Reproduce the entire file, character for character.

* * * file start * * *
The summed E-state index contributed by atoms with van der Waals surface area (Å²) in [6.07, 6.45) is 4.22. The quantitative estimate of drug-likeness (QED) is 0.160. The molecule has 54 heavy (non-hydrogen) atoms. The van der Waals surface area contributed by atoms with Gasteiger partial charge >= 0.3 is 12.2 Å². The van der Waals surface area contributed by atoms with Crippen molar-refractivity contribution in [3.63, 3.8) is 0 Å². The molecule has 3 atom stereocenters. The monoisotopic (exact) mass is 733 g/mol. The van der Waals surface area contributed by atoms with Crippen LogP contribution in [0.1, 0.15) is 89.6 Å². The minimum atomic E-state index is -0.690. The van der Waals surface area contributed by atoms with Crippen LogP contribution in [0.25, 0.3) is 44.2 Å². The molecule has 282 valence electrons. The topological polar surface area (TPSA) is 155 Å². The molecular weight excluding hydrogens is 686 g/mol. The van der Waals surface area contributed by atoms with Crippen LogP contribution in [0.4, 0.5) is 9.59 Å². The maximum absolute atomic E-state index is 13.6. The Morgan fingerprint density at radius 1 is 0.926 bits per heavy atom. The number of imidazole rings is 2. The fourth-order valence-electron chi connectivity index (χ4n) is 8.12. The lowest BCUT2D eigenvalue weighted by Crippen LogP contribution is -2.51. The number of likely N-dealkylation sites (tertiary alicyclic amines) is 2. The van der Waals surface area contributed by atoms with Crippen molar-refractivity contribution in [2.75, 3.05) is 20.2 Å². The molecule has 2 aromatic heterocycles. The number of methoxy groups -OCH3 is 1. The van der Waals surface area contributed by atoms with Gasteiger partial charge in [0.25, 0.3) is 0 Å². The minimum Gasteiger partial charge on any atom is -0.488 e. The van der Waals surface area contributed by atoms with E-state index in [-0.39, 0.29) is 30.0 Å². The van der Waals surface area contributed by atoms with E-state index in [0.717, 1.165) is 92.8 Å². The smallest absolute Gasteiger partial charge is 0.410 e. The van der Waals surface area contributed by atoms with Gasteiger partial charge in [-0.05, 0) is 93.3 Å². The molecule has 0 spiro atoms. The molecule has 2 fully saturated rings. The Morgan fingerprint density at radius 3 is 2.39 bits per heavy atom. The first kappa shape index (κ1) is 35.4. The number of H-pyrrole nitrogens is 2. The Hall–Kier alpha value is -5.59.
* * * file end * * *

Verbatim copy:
The summed E-state index contributed by atoms with van der Waals surface area (Å²) in [6.07, 6.45) is 4.22. The quantitative estimate of drug-likeness (QED) is 0.160. The molecule has 54 heavy (non-hydrogen) atoms. The van der Waals surface area contributed by atoms with Gasteiger partial charge >= 0.3 is 12.2 Å². The van der Waals surface area contributed by atoms with Crippen molar-refractivity contribution in [3.63, 3.8) is 0 Å². The molecule has 3 atom stereocenters. The monoisotopic (exact) mass is 733 g/mol. The van der Waals surface area contributed by atoms with Crippen LogP contribution in [0.1, 0.15) is 89.6 Å². The minimum atomic E-state index is -0.690. The van der Waals surface area contributed by atoms with Crippen LogP contribution in [0.25, 0.3) is 44.2 Å². The molecule has 282 valence electrons. The topological polar surface area (TPSA) is 155 Å². The molecular weight excluding hydrogens is 686 g/mol. The van der Waals surface area contributed by atoms with Crippen LogP contribution in [0.4, 0.5) is 9.59 Å². The maximum absolute atomic E-state index is 13.6. The Morgan fingerprint density at radius 1 is 0.926 bits per heavy atom. The number of imidazole rings is 2. The fourth-order valence-electron chi connectivity index (χ4n) is 8.12. The lowest BCUT2D eigenvalue weighted by Crippen LogP contribution is -2.51. The number of likely N-dealkylation sites (tertiary alicyclic amines) is 2. The van der Waals surface area contributed by atoms with Crippen molar-refractivity contribution in [2.75, 3.05) is 20.2 Å². The molecule has 2 aromatic heterocycles. The number of methoxy groups -OCH3 is 1. The van der Waals surface area contributed by atoms with Gasteiger partial charge in [0.25, 0.3) is 0 Å². The minimum Gasteiger partial charge on any atom is -0.488 e. The van der Waals surface area contributed by atoms with E-state index in [-0.39, 0.29) is 30.0 Å². The van der Waals surface area contributed by atoms with E-state index in [0.717, 1.165) is 92.8 Å². The smallest absolute Gasteiger partial charge is 0.410 e. The van der Waals surface area contributed by atoms with Gasteiger partial charge in [-0.05, 0) is 93.3 Å². The molecule has 0 spiro atoms. The molecule has 2 fully saturated rings. The Morgan fingerprint density at radius 3 is 2.39 bits per heavy atom. The first kappa shape index (κ1) is 35.4. The number of H-pyrrole nitrogens is 2. The Hall–Kier alpha value is -5.59.